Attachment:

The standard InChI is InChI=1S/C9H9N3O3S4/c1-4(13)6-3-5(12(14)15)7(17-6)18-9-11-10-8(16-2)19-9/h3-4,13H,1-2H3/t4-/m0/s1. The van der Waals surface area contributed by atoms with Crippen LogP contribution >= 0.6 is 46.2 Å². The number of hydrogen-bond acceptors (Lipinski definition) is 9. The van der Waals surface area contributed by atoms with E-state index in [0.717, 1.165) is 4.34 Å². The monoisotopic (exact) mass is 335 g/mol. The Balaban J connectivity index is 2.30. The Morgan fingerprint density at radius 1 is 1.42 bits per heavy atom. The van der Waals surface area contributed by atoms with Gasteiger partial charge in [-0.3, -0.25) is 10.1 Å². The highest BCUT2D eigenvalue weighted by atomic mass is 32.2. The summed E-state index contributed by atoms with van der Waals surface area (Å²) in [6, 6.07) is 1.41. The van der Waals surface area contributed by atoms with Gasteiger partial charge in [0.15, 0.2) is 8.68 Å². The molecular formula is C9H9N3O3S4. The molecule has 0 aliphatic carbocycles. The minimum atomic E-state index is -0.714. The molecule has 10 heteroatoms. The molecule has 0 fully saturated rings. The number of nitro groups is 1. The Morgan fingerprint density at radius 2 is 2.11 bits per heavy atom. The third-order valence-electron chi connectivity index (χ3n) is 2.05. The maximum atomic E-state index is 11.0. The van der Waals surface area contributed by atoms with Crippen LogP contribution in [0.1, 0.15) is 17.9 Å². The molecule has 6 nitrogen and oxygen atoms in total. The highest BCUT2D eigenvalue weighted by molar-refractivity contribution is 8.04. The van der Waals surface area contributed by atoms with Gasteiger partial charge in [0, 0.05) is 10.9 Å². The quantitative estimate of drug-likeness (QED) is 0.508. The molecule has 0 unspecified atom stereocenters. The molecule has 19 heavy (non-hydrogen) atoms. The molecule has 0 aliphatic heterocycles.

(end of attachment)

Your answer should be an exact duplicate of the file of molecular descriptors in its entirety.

The standard InChI is InChI=1S/C9H9N3O3S4/c1-4(13)6-3-5(12(14)15)7(17-6)18-9-11-10-8(16-2)19-9/h3-4,13H,1-2H3/t4-/m0/s1. The van der Waals surface area contributed by atoms with Crippen LogP contribution >= 0.6 is 46.2 Å². The number of hydrogen-bond acceptors (Lipinski definition) is 9. The van der Waals surface area contributed by atoms with E-state index in [0.717, 1.165) is 4.34 Å². The monoisotopic (exact) mass is 335 g/mol. The Balaban J connectivity index is 2.30. The Morgan fingerprint density at radius 1 is 1.42 bits per heavy atom. The van der Waals surface area contributed by atoms with Gasteiger partial charge in [-0.3, -0.25) is 10.1 Å². The highest BCUT2D eigenvalue weighted by atomic mass is 32.2. The summed E-state index contributed by atoms with van der Waals surface area (Å²) in [6, 6.07) is 1.41. The van der Waals surface area contributed by atoms with Gasteiger partial charge in [0.15, 0.2) is 8.68 Å². The molecular formula is C9H9N3O3S4. The molecule has 0 aliphatic carbocycles. The minimum atomic E-state index is -0.714. The molecule has 10 heteroatoms. The molecule has 0 fully saturated rings. The number of nitro groups is 1. The Morgan fingerprint density at radius 2 is 2.11 bits per heavy atom. The third-order valence-electron chi connectivity index (χ3n) is 2.05. The maximum atomic E-state index is 11.0. The van der Waals surface area contributed by atoms with Crippen LogP contribution in [0.1, 0.15) is 17.9 Å². The molecule has 6 nitrogen and oxygen atoms in total. The highest BCUT2D eigenvalue weighted by molar-refractivity contribution is 8.04. The van der Waals surface area contributed by atoms with Gasteiger partial charge in [0, 0.05) is 10.9 Å². The quantitative estimate of drug-likeness (QED) is 0.508. The molecule has 0 unspecified atom stereocenters. The molecule has 19 heavy (non-hydrogen) atoms. The molecule has 0 aliphatic heterocycles.